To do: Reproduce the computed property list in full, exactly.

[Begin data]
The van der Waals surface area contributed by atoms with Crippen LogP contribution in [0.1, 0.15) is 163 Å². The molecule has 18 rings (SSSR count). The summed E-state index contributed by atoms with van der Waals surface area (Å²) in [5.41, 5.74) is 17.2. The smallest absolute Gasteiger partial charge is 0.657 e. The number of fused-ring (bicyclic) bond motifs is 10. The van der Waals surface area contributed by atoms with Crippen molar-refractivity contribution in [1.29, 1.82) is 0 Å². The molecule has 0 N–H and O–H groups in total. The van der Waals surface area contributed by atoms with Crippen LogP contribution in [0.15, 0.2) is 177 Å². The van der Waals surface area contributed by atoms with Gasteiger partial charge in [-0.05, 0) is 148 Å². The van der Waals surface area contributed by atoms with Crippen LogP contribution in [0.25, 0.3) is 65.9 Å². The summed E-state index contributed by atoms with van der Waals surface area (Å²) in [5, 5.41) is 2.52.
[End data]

The van der Waals surface area contributed by atoms with Crippen LogP contribution in [0.1, 0.15) is 163 Å². The molecule has 18 rings (SSSR count). The summed E-state index contributed by atoms with van der Waals surface area (Å²) in [5.41, 5.74) is 17.2. The smallest absolute Gasteiger partial charge is 0.657 e. The number of fused-ring (bicyclic) bond motifs is 10. The van der Waals surface area contributed by atoms with Crippen molar-refractivity contribution in [1.29, 1.82) is 0 Å². The molecule has 0 N–H and O–H groups in total. The van der Waals surface area contributed by atoms with Crippen LogP contribution in [0.15, 0.2) is 177 Å². The van der Waals surface area contributed by atoms with Gasteiger partial charge in [-0.05, 0) is 148 Å². The van der Waals surface area contributed by atoms with Crippen LogP contribution in [0.25, 0.3) is 65.9 Å². The summed E-state index contributed by atoms with van der Waals surface area (Å²) in [5, 5.41) is 2.52.